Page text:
I don’t know how many in the scientific community would see [Scott’s fatal Terra Nova expedition] as any sort of failure. They collected the longest unbroken record of meteorological observations from down there to date. And because it was such a long unbroken record, it was used for years to come.
The main experiment that [the current expedition is] doing is rerecording the measurements that were taken in 1911 and 1912. We chose a lightweight weather station for them to use: During the day, they pull this unit out and set it to record for as long as they can. That will capture a whole host of meteorological recordings, like wind speed, windchill, temperature, humidity, barometric pressure — there are about 15 different measurements.
I’ve written this suite of software tools that captures all the position data, and we do things with it like determine distances to way points or show their current position. Also, there’s data transfer stuff I’ve had to work on, because they have such low bandwidth with their satellite phone. It’s like going back to the mid-’90s to use a dial-up modem.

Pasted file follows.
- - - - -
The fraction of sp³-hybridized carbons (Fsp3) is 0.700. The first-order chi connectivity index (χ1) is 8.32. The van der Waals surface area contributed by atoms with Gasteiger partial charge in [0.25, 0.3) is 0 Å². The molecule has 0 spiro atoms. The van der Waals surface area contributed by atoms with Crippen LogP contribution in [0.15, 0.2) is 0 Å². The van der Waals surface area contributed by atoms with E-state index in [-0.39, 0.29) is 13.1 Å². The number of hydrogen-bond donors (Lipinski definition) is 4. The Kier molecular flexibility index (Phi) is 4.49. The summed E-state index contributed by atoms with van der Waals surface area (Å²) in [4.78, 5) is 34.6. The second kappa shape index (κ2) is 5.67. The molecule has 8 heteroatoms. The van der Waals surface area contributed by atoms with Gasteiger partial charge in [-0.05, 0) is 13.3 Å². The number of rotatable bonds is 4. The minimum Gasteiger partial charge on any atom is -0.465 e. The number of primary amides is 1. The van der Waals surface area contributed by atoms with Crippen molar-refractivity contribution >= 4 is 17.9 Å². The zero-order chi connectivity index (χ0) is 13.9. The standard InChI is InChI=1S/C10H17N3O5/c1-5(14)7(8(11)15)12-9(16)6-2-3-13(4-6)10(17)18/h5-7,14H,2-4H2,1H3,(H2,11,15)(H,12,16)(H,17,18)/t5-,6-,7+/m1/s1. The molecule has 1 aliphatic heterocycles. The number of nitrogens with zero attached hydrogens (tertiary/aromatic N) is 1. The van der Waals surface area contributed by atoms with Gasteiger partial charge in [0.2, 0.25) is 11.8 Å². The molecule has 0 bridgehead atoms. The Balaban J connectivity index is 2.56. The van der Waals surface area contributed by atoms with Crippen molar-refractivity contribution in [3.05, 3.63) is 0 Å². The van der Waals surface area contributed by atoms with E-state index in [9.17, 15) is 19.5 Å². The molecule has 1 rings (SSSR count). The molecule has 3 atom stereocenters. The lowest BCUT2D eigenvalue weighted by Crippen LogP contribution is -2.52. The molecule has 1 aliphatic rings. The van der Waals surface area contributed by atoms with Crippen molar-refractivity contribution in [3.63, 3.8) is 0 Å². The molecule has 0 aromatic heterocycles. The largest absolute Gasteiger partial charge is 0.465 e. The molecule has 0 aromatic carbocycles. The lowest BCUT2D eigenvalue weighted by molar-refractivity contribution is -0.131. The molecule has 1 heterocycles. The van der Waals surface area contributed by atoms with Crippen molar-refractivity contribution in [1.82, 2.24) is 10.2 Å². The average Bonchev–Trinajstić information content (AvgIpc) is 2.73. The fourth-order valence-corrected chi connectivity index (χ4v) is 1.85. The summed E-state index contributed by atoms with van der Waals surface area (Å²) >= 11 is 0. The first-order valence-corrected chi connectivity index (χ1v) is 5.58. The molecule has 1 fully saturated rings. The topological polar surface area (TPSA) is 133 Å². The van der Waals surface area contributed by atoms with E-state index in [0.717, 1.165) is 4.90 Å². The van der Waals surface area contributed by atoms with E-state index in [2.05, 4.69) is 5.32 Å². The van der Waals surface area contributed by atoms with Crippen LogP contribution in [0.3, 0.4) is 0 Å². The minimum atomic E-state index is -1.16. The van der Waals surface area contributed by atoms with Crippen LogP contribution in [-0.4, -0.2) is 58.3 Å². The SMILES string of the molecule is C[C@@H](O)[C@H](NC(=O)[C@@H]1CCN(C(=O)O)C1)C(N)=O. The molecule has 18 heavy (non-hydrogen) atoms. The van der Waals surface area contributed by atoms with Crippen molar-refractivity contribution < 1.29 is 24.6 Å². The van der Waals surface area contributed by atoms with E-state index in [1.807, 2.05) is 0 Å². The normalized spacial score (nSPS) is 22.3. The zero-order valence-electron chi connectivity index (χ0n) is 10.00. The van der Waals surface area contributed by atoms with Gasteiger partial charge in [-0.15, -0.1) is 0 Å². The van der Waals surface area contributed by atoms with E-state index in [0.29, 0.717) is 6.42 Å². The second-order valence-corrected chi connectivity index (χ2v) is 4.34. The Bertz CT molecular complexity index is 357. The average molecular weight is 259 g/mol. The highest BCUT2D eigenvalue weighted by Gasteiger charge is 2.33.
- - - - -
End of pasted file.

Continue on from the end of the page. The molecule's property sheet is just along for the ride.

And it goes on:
The coldest number they’ve actually seen is -46 C [-50.8 F] windchill. But there may have been two minutes earlier, or an hour later, when it was much colder.
What we’re hoping isn’t to make any statements or do science on that data ourselves, but to get this data and provide it to the specialists, who are going to know exactly where its value is.
Places like Antarctica hold scientific value because they’re so isolated and the environments are so extreme. And this is a place where, if enough of the ice melts, everyone in New England probably has to find a new place to live, right?
— As told to Jeff Harder (Interview has been edited and condensed.)
UPDATES The four-month trip — equivalent to about 69 back-to-back marathons — should conclude this month. To track the team’s position, go to scottexpedition.com.